It is a well known fact that humans often think they are far better at things than they actually are at them. This applies in all areas of life. For example, 64% percent of drivers think they are far better drivers than average (which is impossible), 100% of writers for this blog think they have something interesting to say about sport (which quite clearly isn’t the case, have you read any of our stuff? If you haven’t you will find out soon enough how deluded humans can really be. Just keep reading).
This is especially so when it comes to telling the future. Despite how easy Nostradamus made fortune telling look, he was like a future predicting Mark Waugh in that respect (like Mark Waugh, despite making things looks ridiculously easy, his record wasn’t great), it turns out that telling the future is actually really fucking hard. Time and time again it has been shown that fortune tellers are pretty rubbish at the nuts and bolts of what they do, telling the future. Its not just fortune tellers though, other professions which also relying on telling the future suffer from the same malady. Even very important people, with lots of IQ points and hoity-toity degrees are often completely rubbish at it. For example, stock traders are routinely outperformed by monkeys. Thats right, monkeys are better at trading stocks than people who have been to Harvard business school and are very important. What hope is there for the rest of us in other professions?
This brings me to the Australian selectors. Selection involves predicting the future performance of players. There are two ways to do that a) using data on past performances and picking players with a track record of performing well at lower levels, i.e players with the best numbers, i.e Phil Hughes and b) randomly. While there are strong arguments for using performance as a way of picking players, those are for another post. They are not relevant to this particular debate given that Australian selectors have decided to place themselves firmly in the random camp, meaning selection as a job is now mainly just fortune telling.
The Australian selectors may have played a lot of cricket, watched a lot of cricket and think they know a lot about cricket, but it is becoming increasingly clear, that like stock traders, all of their fancy pants knowledge counts for very little. A bunch of very important cricketing people selected Maxwell as a number 3 batsman, which was pure unadulterated lunacy (albeit very very entertaining lunacy). That should surely be the last nail in the coffin of human selectors. It is time to consider the other options available to us.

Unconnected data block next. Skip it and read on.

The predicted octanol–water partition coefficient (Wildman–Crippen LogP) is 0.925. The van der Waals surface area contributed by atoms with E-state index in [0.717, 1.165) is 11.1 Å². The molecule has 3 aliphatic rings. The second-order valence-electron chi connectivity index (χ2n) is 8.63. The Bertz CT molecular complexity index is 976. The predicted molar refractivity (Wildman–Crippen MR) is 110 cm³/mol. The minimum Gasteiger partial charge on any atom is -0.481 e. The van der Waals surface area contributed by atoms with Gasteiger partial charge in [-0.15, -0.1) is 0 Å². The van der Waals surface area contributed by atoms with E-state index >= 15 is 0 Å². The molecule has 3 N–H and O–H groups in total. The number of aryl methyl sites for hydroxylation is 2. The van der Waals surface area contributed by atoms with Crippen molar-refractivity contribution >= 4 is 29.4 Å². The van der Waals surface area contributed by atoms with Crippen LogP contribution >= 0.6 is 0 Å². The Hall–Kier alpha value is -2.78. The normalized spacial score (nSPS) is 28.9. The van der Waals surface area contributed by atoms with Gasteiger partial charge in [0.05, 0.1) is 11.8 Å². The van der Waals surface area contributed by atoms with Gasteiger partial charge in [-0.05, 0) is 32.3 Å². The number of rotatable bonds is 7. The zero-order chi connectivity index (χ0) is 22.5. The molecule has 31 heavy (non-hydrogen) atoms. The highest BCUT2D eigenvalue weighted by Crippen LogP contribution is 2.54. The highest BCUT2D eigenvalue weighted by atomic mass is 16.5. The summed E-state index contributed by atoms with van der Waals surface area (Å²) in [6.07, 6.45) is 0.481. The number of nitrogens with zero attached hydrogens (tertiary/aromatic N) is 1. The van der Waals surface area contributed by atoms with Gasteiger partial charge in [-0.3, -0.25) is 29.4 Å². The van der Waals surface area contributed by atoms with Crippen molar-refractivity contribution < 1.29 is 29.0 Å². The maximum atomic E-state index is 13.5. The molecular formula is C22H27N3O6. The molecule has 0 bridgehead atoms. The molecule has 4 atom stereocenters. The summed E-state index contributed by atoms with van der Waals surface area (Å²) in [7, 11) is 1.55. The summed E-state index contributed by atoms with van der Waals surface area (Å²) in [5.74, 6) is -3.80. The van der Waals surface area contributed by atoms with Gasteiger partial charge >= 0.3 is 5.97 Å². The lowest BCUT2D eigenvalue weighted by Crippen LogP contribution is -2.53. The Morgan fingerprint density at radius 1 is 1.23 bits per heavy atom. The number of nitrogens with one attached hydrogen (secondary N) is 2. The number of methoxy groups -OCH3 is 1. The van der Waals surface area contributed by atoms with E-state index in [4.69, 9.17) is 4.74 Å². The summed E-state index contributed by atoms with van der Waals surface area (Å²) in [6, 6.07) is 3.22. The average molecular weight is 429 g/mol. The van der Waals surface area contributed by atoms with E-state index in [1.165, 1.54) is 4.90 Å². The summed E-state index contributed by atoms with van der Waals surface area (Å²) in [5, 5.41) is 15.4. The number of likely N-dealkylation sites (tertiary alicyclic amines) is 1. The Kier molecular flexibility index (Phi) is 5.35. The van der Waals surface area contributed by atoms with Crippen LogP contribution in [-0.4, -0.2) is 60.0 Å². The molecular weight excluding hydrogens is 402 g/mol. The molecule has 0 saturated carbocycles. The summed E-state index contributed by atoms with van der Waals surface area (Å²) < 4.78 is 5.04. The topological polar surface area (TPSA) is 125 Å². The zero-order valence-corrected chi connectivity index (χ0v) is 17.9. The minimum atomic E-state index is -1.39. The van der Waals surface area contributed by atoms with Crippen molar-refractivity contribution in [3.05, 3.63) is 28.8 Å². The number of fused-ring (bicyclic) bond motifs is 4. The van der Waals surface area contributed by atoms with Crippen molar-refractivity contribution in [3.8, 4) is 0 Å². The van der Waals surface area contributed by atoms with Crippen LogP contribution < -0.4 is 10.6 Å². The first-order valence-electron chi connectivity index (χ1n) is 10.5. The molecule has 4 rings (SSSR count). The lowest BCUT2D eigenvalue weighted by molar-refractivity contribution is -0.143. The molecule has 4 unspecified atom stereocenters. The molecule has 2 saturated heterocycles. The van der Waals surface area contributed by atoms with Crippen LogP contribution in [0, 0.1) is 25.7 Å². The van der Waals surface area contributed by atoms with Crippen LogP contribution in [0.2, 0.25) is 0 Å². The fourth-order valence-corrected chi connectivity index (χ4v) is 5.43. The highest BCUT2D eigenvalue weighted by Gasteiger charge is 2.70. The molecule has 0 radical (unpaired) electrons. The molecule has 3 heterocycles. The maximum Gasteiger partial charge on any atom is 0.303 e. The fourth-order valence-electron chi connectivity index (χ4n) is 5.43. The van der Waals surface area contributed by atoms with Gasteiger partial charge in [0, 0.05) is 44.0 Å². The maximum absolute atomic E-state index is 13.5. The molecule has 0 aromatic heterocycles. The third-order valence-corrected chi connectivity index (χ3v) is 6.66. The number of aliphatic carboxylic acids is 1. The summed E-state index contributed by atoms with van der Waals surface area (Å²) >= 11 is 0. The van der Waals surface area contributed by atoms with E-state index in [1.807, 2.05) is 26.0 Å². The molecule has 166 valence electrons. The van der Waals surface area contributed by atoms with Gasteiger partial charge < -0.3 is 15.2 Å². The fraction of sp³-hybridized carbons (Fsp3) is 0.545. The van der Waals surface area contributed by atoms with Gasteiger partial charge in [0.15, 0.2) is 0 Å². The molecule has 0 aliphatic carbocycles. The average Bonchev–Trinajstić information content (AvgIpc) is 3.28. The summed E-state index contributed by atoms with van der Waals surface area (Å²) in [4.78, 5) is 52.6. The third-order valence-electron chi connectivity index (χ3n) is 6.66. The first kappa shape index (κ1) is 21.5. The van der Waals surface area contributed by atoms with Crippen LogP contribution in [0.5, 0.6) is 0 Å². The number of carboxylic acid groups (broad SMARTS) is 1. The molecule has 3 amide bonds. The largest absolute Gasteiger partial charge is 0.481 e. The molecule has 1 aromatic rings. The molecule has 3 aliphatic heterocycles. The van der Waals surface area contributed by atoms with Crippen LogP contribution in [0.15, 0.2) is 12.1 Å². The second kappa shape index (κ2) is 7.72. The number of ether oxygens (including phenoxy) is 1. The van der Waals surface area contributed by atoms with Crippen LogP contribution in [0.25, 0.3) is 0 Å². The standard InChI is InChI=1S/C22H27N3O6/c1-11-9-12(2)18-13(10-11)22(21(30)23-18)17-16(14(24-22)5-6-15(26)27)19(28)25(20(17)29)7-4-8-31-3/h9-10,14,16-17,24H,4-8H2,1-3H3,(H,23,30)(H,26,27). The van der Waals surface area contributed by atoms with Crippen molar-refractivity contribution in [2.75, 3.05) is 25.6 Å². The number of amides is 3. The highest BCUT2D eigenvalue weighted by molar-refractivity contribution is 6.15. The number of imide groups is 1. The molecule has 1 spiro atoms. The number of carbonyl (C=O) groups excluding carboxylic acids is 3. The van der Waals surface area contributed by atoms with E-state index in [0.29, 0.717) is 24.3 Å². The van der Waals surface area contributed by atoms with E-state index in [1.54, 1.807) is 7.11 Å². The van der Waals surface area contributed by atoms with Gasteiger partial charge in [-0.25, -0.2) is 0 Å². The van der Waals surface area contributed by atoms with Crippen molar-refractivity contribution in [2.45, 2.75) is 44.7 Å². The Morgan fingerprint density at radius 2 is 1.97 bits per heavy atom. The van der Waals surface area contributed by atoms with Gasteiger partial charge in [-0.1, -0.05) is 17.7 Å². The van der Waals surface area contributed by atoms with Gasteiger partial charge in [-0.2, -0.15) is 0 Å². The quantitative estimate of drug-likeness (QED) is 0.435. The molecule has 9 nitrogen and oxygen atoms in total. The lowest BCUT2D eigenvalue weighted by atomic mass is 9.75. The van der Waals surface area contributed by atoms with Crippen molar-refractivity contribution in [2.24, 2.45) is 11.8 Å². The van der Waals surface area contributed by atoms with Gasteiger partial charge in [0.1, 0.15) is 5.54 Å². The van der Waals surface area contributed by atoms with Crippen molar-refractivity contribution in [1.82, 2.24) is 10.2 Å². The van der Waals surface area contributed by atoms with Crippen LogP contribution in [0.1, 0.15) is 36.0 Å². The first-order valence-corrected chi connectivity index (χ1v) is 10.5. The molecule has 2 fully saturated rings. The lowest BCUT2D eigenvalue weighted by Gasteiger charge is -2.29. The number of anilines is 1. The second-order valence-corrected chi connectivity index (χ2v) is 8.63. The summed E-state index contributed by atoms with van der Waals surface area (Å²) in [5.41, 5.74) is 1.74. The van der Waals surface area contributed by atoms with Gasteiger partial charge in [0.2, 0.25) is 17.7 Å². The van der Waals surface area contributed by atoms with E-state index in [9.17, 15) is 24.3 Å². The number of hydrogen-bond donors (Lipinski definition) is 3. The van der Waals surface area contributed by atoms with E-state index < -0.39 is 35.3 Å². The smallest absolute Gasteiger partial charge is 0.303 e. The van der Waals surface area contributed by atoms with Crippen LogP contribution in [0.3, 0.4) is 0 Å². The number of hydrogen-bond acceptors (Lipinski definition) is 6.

There are a host of very strong arguments for replacing the board of selectors with a species that has a strong record of outperforming humans when it comes to telling the future. In fact there are a number of species far better qualified for the job (monkeys, octopuses, manatees, porcupines, puppies, you name it, they are all wonderful at predicting the future). As a country we have wasted far too long on the outdated idea that humans are the only species that can select cricket teams. It is time we looked outside the confines of species and looked to the rest of the animal kingdom to solve Australia’s selection woes.
Monkeys, with their exemplary record as stock traders and theoretical ability to write shakespeare are the obvious first choice. The only remaining debate should be whether a group of macaque, marmoset, vervet, squirrel or patas monkeys are most suited to the task of picking a cricket team. Each have their respective pros and cons and it should be an interesting and entertaining debate. My personal preference is for marmosets because they are really fucking cute. Whichever species we decide on, they are likely to do a far better job than the humans that are currently employed in that role. The first step to solving Australia’s selection woes in hiring some monkeys.
The next step is stealing some of Peter Siddle’s bananas. We will need something to feed the monkeys after all. Then all we need to do is give the monkeys some darts and a dart board and teach them to throw darts at said dart board. Using Peter Siddle’s bananas as a reward this step surely shouldn’t take long. We will then have a fully functioning selection panel for the first time in eons. It should be easy to achieve this in time for the first test of the summer, monkeys are pretty smart after all. After that the only remaining step is putting the names of Australian cricketers on the dart board and unleashing our new team of selectors. From there success is assured, Australia will once again rise to being the best test cricketing nation in the world. Even if it doesn’t work as well as expected, we have nothing to lose. The monkeys can’t possibly be worse than the humans we currently employ. There are also many other species available to us should the monkeys fail to improve on the efforts of humans. Octopuses have a strong case, as do porcupines, puppies, new caledonian crows and manatees.
Alternatively, we could stay with human selectors and go back to using data on past performances and the like to make selections… but that is a topic for another post.
Over and out from the Sportress.